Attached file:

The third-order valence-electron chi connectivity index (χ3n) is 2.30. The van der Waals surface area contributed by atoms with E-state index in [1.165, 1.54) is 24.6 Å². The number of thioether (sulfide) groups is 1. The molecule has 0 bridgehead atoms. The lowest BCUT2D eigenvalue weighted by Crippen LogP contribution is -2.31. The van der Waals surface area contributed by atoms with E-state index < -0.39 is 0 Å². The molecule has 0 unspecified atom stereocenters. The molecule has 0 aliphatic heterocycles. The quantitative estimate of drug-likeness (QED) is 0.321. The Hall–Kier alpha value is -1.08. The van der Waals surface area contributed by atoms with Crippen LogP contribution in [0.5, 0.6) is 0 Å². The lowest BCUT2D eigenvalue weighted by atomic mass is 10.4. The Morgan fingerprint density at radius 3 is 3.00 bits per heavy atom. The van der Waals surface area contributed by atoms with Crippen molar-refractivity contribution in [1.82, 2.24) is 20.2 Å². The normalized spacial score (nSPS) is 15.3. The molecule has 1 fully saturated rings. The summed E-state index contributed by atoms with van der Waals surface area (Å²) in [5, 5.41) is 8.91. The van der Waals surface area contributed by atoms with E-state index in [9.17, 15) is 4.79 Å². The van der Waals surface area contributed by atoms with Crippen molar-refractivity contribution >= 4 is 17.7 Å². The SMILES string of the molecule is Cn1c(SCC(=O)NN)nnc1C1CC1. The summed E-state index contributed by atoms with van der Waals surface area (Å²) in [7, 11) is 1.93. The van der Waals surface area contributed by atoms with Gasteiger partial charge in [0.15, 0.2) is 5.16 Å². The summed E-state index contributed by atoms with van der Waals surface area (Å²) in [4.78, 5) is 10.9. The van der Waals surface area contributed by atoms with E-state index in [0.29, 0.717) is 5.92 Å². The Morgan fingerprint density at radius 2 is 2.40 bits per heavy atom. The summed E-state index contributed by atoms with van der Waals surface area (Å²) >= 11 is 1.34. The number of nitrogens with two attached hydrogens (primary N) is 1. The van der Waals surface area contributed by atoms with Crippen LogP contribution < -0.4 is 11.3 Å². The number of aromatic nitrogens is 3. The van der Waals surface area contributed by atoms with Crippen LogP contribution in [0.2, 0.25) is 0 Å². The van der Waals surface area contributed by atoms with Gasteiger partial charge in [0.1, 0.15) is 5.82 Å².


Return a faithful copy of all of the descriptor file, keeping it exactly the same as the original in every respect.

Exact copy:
The third-order valence-electron chi connectivity index (χ3n) is 2.30. The van der Waals surface area contributed by atoms with E-state index in [1.165, 1.54) is 24.6 Å². The number of thioether (sulfide) groups is 1. The molecule has 0 bridgehead atoms. The lowest BCUT2D eigenvalue weighted by Crippen LogP contribution is -2.31. The van der Waals surface area contributed by atoms with E-state index < -0.39 is 0 Å². The molecule has 0 unspecified atom stereocenters. The molecule has 0 aliphatic heterocycles. The quantitative estimate of drug-likeness (QED) is 0.321. The Hall–Kier alpha value is -1.08. The van der Waals surface area contributed by atoms with Crippen LogP contribution in [0.5, 0.6) is 0 Å². The lowest BCUT2D eigenvalue weighted by atomic mass is 10.4. The Morgan fingerprint density at radius 3 is 3.00 bits per heavy atom. The van der Waals surface area contributed by atoms with Crippen molar-refractivity contribution in [1.82, 2.24) is 20.2 Å². The normalized spacial score (nSPS) is 15.3. The molecule has 1 fully saturated rings. The summed E-state index contributed by atoms with van der Waals surface area (Å²) in [5, 5.41) is 8.91. The van der Waals surface area contributed by atoms with E-state index in [9.17, 15) is 4.79 Å². The van der Waals surface area contributed by atoms with Crippen molar-refractivity contribution >= 4 is 17.7 Å². The SMILES string of the molecule is Cn1c(SCC(=O)NN)nnc1C1CC1. The summed E-state index contributed by atoms with van der Waals surface area (Å²) in [7, 11) is 1.93. The van der Waals surface area contributed by atoms with Gasteiger partial charge in [0.15, 0.2) is 5.16 Å². The summed E-state index contributed by atoms with van der Waals surface area (Å²) in [4.78, 5) is 10.9. The van der Waals surface area contributed by atoms with E-state index in [0.29, 0.717) is 5.92 Å². The Morgan fingerprint density at radius 2 is 2.40 bits per heavy atom. The summed E-state index contributed by atoms with van der Waals surface area (Å²) >= 11 is 1.34. The number of nitrogens with two attached hydrogens (primary N) is 1. The van der Waals surface area contributed by atoms with Crippen LogP contribution < -0.4 is 11.3 Å². The number of aromatic nitrogens is 3. The van der Waals surface area contributed by atoms with Crippen LogP contribution in [0.2, 0.25) is 0 Å². The van der Waals surface area contributed by atoms with Gasteiger partial charge in [0.1, 0.15) is 5.82 Å².